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Norwich - The historic United Congregational Church across from City Hall is up for sale, and church officials hope to entice the city to buy the building for the $675,000 asking price and create a community center.
Church officials met about a month ago with Mayor Deberey Hinchey and City Manager Alan Bergren, and last week the top city leaders toured the church.
But Hinchey said it is unlikely the city would pursue a deal to buy the building.
"We just went through a tough budget year," Hinchey said, "and taking on that building is just too much for the city at this time. It's not just the price of the building, but the upkeep as well."
Church trustee Linda Lancz countered that it would make the most sense for the city to buy the building. It's already the home of numerous civic groups for meetings and events, including the Norwich branch of the NAACP, the Greater Norwich Area Anti-Bullying Coalition, the Chelsea Players theater group and American Friends of Kenya.
"The church is funding a community center there," Lancz said. "It's got everything a community center would need - a stage, offices, library, playground, commercial kitchen, community hall. And it's in pretty good shape."
The church secured a $125,000 state grant for a major structural restoration several years ago that shored up the vaulted ceiling and exterior walls.
Lancz' husband, John Lancz, who died March 8, served as pastor of the United Congregational Church. Interim pastors have been leading services since his death, Linda Lancz said. But the congregation is small and already shares the sanctuary with the Norwich Unitarian Universalist Church, as well as with the various civic groups.
The building has become too large and too expensive to keep, Lancz said. She said her husband's death was a factor in the decision to put the building on the market, but not the sole reason.
Real estate agent William Champagne is handling the marketing of the building for Connecticut Commercial Realty. Champagne said he has received interest from two parties, not including the city of Norwich. One would be for a use other than a church, while he did not know the proposed use by the second party.
The city and the church share the two-story parking deck adjacent to the church on Broadway. The structure was built on the church's previous parking lot, and the city pays the church $10,000 per year to lease that portion of the parking deck.
The church has a storied history in Norwich with ties to President Abraham Lincoln, the founding of Norwich Free Academy, the abolitionist movement and the famous Tiffany jewelry family in New York.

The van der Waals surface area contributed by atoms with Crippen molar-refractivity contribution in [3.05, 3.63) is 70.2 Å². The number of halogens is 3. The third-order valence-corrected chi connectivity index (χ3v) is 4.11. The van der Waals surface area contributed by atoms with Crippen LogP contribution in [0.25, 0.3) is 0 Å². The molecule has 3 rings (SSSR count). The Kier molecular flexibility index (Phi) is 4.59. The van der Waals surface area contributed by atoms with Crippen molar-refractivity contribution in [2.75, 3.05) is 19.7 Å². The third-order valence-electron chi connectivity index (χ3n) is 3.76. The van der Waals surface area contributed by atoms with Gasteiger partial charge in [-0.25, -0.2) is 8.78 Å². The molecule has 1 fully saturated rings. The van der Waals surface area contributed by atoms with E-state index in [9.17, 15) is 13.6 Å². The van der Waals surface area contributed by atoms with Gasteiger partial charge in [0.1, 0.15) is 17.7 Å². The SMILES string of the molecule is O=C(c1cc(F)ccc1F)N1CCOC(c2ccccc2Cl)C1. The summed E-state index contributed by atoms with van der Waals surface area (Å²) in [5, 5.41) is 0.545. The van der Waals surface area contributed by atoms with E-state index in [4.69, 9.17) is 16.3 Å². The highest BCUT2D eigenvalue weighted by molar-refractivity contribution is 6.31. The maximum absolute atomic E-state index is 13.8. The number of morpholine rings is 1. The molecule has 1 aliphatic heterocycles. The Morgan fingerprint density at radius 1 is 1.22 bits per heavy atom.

The church was built in 1857 as the Broadway Congregational Church, pulling many members from the crowded Second Congregational Church. In 1918, the two churches merged.
Gov. William A. Buckingham was a member of the new Broadway church, and the Rev. John P. Gulliver was instrumental in soliciting support for the idea of building a free academy for high school students among the city's wealthiest citizens, city Historian Dale Plummer said.
Gulliver also was a devote abolitionist and Lincoln supporter in the 1860 and 1864 presidential campaigns. When Lincoln visited Norwich in March 1860, Gulliver managed to secure a seat adjacent to the president on the train as he departed the city, Plummer said. Gulliver's later account of their conversation has been cited by Lincoln historians for its insight into Lincoln's thoughts and feelings at the time, Plummer said.
In the early 1870s, church member Mary Goddard married Louis Comfort Tiffany, son of the famous New York jeweler. Louis Tiffany gained fame himself by developing the techniques for creating magnificent stained glass.
Although his wife had died by 1891, when the church undertook a major modernization project, Louis Tiffany was hired to install his signature stained glass windows in the sanctuary. Those windows remain intact today. Tiffany, an interior designer, also designed the church's stenciling, carpeting and other interior features, Plummer said.
Lancz said church officials didn't take lightly the decision to sell the historic church, but the group felt it was best to secure the future of the building, especially if it becomes a community center.
"If it becomes what Norwich needs, then it's a good thing," she said. "If someone could take over what we're trying to do, that would be good."